Writing with Styleby David A. Hall, past president of Mapletree Publishing Company
While style isn't the number one ingredient of great fiction, it is one of the easiest factors for a publisher to evaluate. An experienced editor can look over your manuscript and, within a few minutes, tell if you're a talented writer or not.
The difference between skilled writing and amateurish writing is a complete difference in mindset. The amateur writer tells a story. The skilled writer draws a reader into the story and touches the reader's emotions. It's a completely different approach to writing.
Let me illustrate with an example of amateurish writing followed by an example of skilled writing. Here's a sample of what some people might write:
Here I've sketched a setting, but I have done nothing to engage the reader. I've merely begun to tell a story. Compare this with the same story as told by F. Scott Fitzgerald in The Great Gatsby:
The difference between this example and the earlier one is that in the second example, F. Scott Fitzgerald draws the reader into the story. In the first, the reader is a passive consumer of the story who is told how to evaluate a character. In the second, the reader's mind is engaged because the author simply illustrates the character and let's the reader draw conclusions about him.
The amateurish writer thinks up a story and then tells it. The skilled writer takes the story one giant step further and tries to think how to show the reader what the character is like, how to touch the reader's mind and the reader's emotions. It's more work, it takes more skill, and it is much more satisfying for the reader.
For another example, see which way of presenting a story draws the reader's emotions into the story:
Compare that with this:
Again, the first example treats the reader as a passive consumer. The second tries to paint a picture that will touch the reader's emotions. The first example tells the reader explicitly what is going on. The second merely hints at it and lets the reader fill in the blanks, so to speak.
Many aspects of writing style can be tied to this one principle. For example, a skilled writer pays very close attention to the point of view of the story. She will realize that the reader needs to come to identify with one of the characters and will create a certain level of emotional intimacy with that character. The amateurish writer will often have no concept of point of view and in telling the story will bounce around from one character to another, telling the inner thoughts of one character and then jumping to another. The skilled writer will imagine herself in the shoes of one of the characters and will try to help the reader feel what that character feels, drawing the reader's emotions into the story.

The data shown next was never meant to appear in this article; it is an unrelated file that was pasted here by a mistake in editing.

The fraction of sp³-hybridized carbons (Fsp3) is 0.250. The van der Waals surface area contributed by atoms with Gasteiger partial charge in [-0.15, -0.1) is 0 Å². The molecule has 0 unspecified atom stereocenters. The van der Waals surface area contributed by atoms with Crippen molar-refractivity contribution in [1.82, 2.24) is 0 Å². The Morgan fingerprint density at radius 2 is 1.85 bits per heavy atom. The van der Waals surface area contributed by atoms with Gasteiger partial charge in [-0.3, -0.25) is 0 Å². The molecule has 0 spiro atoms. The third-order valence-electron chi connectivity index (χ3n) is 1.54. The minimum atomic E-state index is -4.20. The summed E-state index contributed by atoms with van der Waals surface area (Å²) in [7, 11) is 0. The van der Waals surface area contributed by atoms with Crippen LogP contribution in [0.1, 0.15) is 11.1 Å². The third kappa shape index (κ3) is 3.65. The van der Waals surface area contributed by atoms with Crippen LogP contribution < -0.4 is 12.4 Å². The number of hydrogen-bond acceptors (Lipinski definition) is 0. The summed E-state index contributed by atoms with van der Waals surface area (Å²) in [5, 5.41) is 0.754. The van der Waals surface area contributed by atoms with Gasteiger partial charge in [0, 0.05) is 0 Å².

Some people believe that great writers are born, not made. While I believe that there are innate talents that come into play with great writers, it is still a skill that can be taught and enhanced. And there are books and courses that teach these writing skills.
If you're a writer who wants to write great novels, then you need to cultivate these skills. I would highly recommend the book, Self-Editing for Fiction Writers by Renni Browne and Dave King. Library Journal calls this "a superb tutorial for anyone wanting to learn from pros how to polish fiction writing with panache." Sol Stein, author of Stein on Writing, said, "My students—including the published novelists—ought to read Self-Editing for Fiction Writers once a year, the Show and Tell chapter even more often."
There are other good books about writing. Study, apply, and go back and study some more. It takes intensity and practice to learn and implement these writing techniques.
Many aspiring authors submit manuscripts and are very anxious about their grammar, punctuation or other small points. It may surprise them to learn that we often accept manuscripts that have poor grammar or spelling. Faults of grammar, punctuation, and so forth, are easy to fix. We routinely copyedit all our manuscripts and and correct those errors. But characterization, point of view, showing versus telling, proportion, drawing the reader into the story—if a manuscript falls short in those areas it may doom it to the rejection pile. On the other hand, if a manuscript can touch our emotions with characters that are so real that they almost jump out of the pages, we're guaranteed to take a serious look at it.